Crazy Side Note: It is my belief that there are two classes of non-stationary DGPs. Class-I non-stationary DGPS are those whose parameters are well described by some deterministic or mildly stochastic function of time.  In this situation, assuming that one correctly models the function describing the non-stationary behavior, techniques exist to estimate the relevant parameters and derive confidence intervals.  A key implicit assumption used to estimate Class-I non-stationary series is that the functional form that determines how the parameters change with time is, itself, time invariant.  If this implicit assumption is valid, then this would justify the use of historical data to forecast future events.

Class-II non-stationary DGPs, on the other hand are those whose parameters are constantly changing with time due to some underlying adaptive process. In this case even if one is willing to assume that the adaptive process can be modeled by some combination of deterministic and mildly stochastic components, the key implicit assumption of time invariance of the assumed functional form is clearly violated.  If one is dealing with a class 2 non-stationary DGP, then use of historical data to forecast future events is highly questionable.  Unfortunately, for us economists, the DGP for economic events is likely Class-II non-stationary.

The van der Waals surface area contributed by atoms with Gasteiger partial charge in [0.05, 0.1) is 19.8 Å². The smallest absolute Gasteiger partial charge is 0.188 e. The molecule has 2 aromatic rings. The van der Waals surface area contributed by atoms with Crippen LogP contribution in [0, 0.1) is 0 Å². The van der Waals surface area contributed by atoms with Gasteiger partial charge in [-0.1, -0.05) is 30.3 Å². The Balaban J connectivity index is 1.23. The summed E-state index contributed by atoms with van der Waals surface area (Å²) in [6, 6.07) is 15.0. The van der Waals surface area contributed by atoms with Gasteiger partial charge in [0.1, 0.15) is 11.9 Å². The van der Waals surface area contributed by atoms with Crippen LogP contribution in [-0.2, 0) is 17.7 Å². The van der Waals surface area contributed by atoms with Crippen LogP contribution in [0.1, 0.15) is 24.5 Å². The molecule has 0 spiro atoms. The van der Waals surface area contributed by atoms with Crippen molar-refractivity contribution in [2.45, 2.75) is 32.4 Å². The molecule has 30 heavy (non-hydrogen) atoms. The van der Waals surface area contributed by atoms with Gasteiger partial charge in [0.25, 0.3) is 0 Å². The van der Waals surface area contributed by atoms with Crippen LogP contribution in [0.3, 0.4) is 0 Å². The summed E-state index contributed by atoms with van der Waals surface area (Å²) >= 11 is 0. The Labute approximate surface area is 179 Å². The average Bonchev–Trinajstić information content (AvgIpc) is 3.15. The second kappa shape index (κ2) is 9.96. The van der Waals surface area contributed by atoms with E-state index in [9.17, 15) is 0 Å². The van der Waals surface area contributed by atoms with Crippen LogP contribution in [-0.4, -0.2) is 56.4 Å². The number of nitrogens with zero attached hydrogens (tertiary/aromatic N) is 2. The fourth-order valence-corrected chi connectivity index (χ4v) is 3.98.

References:
• Fama, E. 1963. “Mandelbrot and the Stable Paretian Hypothesis.” Journal of Business 36(4), 1963, 420–429.
• Fama, E. “Portfolio Analysis in a Stable Paretian Market.” Management Science 11(3A), 1965a, 404–419.
• Fama, E. “The Behavior of Stock Market Prices.” Journal of Business 38(1), 1965b, 34–105.
• Gabaix, Xavier. “Power Laws in Economics and Finance.” Annual Review of Economics, 1, 2009.
• Mandelbrot B. “Stable Paretian Random Functions and the Multiplicative Variation of Income.” Econometrica, 29, 1961, 517-43
• Mandelbrot, B. “The Variation of Certain Speculative Prices.” Journal of Business, 36, 1963, 394-419.
• Nolan, J. “Numerical Computation of Stable Densities and Distribution Functions.” Communications in Statistics-Stochastic Models, 15, 1997, 759-774.
• Nolan, J.P. “Stable Distributions – Models for Heavy Tailed Data.” Birkhauser, Forthcoming 2009. (Chapter 1 available online at http://academic2.american.edu/~jpnolan/stable/stable.html.)